Stuart Gaffin is a climate researcher at Columbia University and a regular contributor with his blog “Exhausted Earth”. Thomson Reuters is not responsible for the content – the views are the author’s alone.
It seems that every few months I appreciate a new environmental benefit to green roofs. Two that have recently impressed me are: (i) the realization that green roofs are ideal new locations for urban weather stations (as opposed to traditional asphalt roofs with their extreme temperature biases); and (ii) a burgeoning urban beekeeping movement may be a new synergy to tap into with green roofs.
Siting weather stations in urban areas has always been a tricky endeavor. Issues like security and extreme localized heat sources (e.g. asphalt, vehicles, heating and air conditioning sources) are primary concerns. For these reasons, the National Weather Service stations are usually sited in urban parks or airports. Nevertheless many urban weather stations are still located on rooftops, but they can be suspect because of the temperature biases of dark roof membranes which can easily reach 176 degrees F (80 C). Green roofs completely remove the temperature biases of rooftops as they are essentially meadows in the sky! You can look at some of the comparative temperature data at my station ‘dashboards’ (see research stations on right-hand side).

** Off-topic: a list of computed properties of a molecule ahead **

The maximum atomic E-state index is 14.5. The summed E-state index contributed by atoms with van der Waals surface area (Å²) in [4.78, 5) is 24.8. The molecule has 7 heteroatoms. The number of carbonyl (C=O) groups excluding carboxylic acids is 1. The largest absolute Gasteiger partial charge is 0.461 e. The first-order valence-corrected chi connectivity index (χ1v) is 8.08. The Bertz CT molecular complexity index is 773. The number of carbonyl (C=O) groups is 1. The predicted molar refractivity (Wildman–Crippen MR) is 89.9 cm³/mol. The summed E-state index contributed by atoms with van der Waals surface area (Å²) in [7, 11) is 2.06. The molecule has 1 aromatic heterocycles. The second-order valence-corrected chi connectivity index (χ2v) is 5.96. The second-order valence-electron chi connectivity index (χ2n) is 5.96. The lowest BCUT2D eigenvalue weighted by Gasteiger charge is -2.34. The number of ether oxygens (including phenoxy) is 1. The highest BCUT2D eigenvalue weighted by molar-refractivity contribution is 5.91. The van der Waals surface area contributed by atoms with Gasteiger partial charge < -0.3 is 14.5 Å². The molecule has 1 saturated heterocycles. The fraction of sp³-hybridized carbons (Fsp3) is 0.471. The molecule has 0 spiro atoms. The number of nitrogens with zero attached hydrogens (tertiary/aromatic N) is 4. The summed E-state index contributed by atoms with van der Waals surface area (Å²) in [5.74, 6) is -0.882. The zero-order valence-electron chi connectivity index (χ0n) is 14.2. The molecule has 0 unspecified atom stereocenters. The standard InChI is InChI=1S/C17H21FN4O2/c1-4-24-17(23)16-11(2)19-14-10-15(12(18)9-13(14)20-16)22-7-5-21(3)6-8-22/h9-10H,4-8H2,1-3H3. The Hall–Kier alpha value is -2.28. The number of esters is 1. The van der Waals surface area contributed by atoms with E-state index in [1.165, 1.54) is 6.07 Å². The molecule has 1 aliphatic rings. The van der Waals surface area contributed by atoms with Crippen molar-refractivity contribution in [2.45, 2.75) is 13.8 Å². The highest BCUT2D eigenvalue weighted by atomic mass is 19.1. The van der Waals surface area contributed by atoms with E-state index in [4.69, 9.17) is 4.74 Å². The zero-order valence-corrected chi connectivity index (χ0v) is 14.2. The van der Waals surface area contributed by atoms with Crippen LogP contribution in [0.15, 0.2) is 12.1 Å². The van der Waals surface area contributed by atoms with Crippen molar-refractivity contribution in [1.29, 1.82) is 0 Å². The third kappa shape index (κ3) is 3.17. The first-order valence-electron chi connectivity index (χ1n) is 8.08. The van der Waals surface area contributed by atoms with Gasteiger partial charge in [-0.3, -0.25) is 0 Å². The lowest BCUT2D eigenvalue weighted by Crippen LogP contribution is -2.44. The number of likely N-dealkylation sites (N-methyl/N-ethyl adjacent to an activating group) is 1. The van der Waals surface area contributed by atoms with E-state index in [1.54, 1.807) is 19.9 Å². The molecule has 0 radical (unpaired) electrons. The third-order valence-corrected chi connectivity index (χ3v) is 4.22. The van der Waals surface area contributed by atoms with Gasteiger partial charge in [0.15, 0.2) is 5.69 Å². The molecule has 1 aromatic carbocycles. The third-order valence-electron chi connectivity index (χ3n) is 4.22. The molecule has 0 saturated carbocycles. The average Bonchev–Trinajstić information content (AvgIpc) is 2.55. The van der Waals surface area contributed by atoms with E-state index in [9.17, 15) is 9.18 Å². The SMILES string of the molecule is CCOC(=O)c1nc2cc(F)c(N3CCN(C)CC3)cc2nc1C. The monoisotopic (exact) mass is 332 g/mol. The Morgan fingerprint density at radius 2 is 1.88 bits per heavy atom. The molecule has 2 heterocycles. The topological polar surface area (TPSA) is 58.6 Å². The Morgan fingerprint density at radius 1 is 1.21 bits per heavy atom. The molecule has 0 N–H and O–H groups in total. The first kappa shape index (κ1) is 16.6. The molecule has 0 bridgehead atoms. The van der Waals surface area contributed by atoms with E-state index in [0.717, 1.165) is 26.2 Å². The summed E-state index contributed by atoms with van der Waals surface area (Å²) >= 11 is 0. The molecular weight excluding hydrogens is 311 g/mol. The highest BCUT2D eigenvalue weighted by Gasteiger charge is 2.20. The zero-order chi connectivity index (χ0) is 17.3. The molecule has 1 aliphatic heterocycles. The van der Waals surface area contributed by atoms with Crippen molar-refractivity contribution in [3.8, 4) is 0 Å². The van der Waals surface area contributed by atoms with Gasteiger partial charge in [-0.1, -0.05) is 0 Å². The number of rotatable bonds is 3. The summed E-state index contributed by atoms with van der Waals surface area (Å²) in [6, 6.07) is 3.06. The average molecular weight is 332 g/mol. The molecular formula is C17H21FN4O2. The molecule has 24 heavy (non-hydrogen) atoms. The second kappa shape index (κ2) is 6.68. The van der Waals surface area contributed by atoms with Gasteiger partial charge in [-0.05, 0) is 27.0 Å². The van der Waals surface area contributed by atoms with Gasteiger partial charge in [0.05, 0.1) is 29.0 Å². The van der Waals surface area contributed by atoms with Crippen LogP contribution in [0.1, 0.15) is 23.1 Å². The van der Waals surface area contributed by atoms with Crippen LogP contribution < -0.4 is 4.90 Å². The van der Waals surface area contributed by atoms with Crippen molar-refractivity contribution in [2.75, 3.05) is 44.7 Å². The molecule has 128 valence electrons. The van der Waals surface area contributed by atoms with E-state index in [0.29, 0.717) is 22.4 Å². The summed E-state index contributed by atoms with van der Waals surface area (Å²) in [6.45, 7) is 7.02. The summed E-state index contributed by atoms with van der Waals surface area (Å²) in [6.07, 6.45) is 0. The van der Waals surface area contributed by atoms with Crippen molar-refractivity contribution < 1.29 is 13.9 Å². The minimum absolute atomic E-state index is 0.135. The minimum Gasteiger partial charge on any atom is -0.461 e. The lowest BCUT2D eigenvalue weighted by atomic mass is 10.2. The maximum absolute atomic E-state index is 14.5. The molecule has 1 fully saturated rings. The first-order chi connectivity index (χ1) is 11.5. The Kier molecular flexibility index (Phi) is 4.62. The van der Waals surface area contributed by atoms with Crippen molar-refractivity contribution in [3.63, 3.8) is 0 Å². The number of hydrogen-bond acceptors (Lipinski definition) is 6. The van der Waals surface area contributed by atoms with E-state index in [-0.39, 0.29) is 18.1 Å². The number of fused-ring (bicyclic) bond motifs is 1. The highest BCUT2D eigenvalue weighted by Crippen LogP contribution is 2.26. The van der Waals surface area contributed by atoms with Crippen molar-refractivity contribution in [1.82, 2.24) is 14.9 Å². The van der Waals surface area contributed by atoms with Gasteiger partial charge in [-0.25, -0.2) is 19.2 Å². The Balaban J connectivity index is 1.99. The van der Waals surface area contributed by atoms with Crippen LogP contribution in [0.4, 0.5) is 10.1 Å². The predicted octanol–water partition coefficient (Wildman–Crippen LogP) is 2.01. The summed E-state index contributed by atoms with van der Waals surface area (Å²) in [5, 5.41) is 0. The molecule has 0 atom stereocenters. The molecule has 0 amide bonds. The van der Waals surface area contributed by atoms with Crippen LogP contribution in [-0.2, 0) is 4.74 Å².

If the number of such green roof weather station locations grow, this will improve data on true micro-climate variations within cities. A recent publication of mine about this is at this link.
And then there is the growing interest in urban beekeeping that is perhaps part of the urban agriculture movement here and here. A number of city-dwellers love the idea of keeping hives and harvesting honey, etc.